These are boom times for many e-commerce retailing giants, but eBay (NASDAQ:EBAY) hasn't been invited to that party. In fact, the online marketplace saw its growth slow to a crawl in recent quarters. Management doesn't think that poor trend improved in the fiscal fourth quarter.
On the plus side, the company is predicting some significant improvements in profitability for fiscal 2018, which is more than rivals like Walmart can claim. eBay's year recently ended and its earnings report is due next week.
With that bigger picture in mind, let's take a look at the key details investors can expect to see from eBay when it posts earnings results on Tuesday, Jan. 29.
How low will growth go?
There's no debate about whether eBay's growth acceleration has petered out recently. After speeding up through all of fiscal 2017, key metrics in the core marketplace business are now pointing firmly in the opposite direction.
The expansion rate in its pool of active buyers, for one, has been 4% in each of the last three quarters compared to 5% in the prior four quarters. eBay's sales volume gains peaked at a 4% gain in mid-2017, too, before dropping to a 1% uptick in the first quarter of 2018. Its next two reports then showed zero growth in that key metric.
Investors should keep a close eye on these two figures since they'll describe whether operating trends are still worsening or have stabilized at a slower, but still positive rate. eBay executives are aiming for the latter scenario.
Are the new business lines helping?
CEO Devin Wenig and his team have pulled back marketing spending, which underlines their assessment that there are no quick fixes for speeding sales volume growth back up toward 4%. In contrast, executives have been optimistic about two new business lines, payments and advertising, that they see combining to add billions to its annual revenue haul.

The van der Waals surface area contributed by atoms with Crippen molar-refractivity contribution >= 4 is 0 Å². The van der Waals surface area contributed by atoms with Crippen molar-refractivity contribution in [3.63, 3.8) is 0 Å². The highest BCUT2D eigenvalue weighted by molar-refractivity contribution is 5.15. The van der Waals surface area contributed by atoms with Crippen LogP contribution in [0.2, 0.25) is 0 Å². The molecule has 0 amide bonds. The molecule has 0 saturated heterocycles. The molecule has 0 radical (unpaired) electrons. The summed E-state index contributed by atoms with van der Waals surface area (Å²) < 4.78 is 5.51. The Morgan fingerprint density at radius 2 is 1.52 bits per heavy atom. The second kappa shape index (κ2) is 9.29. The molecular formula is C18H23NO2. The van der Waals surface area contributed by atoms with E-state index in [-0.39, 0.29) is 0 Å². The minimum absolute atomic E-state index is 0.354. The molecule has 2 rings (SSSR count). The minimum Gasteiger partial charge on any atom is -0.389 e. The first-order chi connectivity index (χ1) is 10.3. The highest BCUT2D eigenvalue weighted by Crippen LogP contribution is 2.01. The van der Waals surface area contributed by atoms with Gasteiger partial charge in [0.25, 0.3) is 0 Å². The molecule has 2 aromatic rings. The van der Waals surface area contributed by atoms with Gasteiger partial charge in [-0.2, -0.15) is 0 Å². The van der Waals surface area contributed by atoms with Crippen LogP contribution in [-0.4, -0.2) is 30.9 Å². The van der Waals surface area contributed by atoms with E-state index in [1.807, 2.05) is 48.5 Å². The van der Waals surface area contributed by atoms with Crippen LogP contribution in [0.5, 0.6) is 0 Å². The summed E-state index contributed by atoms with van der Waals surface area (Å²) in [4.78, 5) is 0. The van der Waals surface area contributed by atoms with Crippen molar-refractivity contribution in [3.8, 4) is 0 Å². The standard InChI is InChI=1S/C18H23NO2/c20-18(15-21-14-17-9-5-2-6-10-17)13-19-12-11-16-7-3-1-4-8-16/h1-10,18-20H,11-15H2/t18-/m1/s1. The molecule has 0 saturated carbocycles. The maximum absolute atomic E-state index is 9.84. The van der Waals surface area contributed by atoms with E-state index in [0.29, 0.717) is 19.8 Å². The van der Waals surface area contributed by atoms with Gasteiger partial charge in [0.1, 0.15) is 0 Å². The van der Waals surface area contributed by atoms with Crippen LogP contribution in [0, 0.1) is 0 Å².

Investors haven't seen much indication either way about how these niches will impact the top and bottom lines to date. However, eBay has been aggressively scaling up both offerings over the last few months, so there should be much more data that either supports -- or detracts from -- management's bright outlook.
What about cash returns going forward?
The good news for investors is that eBay's asset-light operating model is only getting more efficient these days. Thanks to the marketing pullback, management is targeting significant operating profit growth for the full 2018 year and double-digit profit gains. Its middleman focus has also kept it a leader in bottom-line profit margin when compared to fully integrated peers like Walmart and Amazon. Free cash flow is on pace to reach about $2 billion for the 2018 year.
Executives' initial comments on 2019 implied another step-up in profitability and even faster earnings growth. We'll find out this week whether that prediction has shifted over the last few months.
If it has improved, or even held steady, then investors can expect to see plenty of direct cash returns in 2019. Traditionally, eBay has delivered those funds just through stock repurchase spending. However, now that the company is settling into a slower, more profitable growth trajectory, it might be time for the management team to consider changing its allocation strategy by implementing a regular dividend payment. But first, eBay has to demonstrate that the business has stabilized.
John Mackey, CEO of Whole Foods Market, an Amazon subsidiary, is a member of The Motley Fool's board of directors. Demitrios Kalogeropoulos owns shares of Amazon. The Motley Fool owns shares of and recommends Amazon. The Motley Fool recommends eBay. The Motley Fool has a disclosure policy.